(Above: Long-lost brothers Ted Cornell (left) and Larry Batchelar met in Stittsville recently for the first time.)
It took over 65 years and some help from social media for Larry Batchelar to discover he had siblings.
He met one of them – his brother Ted Cornell – for the first time in Stittsville on November 27.
Four years ago Batchelar received a Facebook message that made him question his family history. A woman from Atlanta, Georgia named Mary Lee Smith was claiming to be his sister. She also said he had two brothers. One named Keith died in 1969 in Toronto. But the other – Ted – was still alive and residing in Victoria, B.C.
“I didn’t believe her at first,” said Batchelar. “So I confronted my mother.”
He didn’t want to go into personal details, but said his mother told him it was true, and nothing more.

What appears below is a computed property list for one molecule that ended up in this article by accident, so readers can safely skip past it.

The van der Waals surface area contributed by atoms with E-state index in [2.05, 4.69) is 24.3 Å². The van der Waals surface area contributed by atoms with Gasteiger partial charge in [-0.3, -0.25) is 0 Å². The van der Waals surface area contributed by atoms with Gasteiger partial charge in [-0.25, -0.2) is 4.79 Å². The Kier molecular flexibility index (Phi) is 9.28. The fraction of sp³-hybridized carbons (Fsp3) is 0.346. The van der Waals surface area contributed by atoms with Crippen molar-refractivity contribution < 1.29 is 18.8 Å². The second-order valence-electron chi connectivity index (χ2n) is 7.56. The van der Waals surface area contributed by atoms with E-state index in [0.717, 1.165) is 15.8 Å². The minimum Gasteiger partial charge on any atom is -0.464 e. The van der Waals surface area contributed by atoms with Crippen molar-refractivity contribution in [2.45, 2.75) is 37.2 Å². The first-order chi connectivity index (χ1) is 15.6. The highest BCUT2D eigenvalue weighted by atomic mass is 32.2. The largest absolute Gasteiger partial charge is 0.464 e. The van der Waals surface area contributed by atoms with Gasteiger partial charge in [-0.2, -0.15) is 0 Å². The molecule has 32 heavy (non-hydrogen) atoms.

“All of my aunts and uncles on both sides of the family knew all about it,” he added.
When Batchelar’s father was called to fight in the Korean War in the 1950s, the family had to give up three of their four children.
“My mother just couldn’t look after four of us,” he said.
The family kept Batchelar (b. 1947), but gave up Cornell, (b. 1950) and the other two siblings. Cornell said he has known about the situation for over 50 years.
“But I didn’t know where he was,” he said. “It was just one of those things the family didn’t discuss.”
Batchelar, on the other hand, spent his whole life under the false impression he was an only child. So when his long lost brother travelled to Stittsville to meet him last weekend, he was ecstatic.
“It was a little bit emotional when we first met,” Batchelor says. “It’s been a long time coming.”
Cornell credits social media for finally bringing them together.
“Now with media outlets like Twitter, Facebook and LinkedIn, contact can be made so much easier,” he said. “Years ago this (reunion) could never have happened.”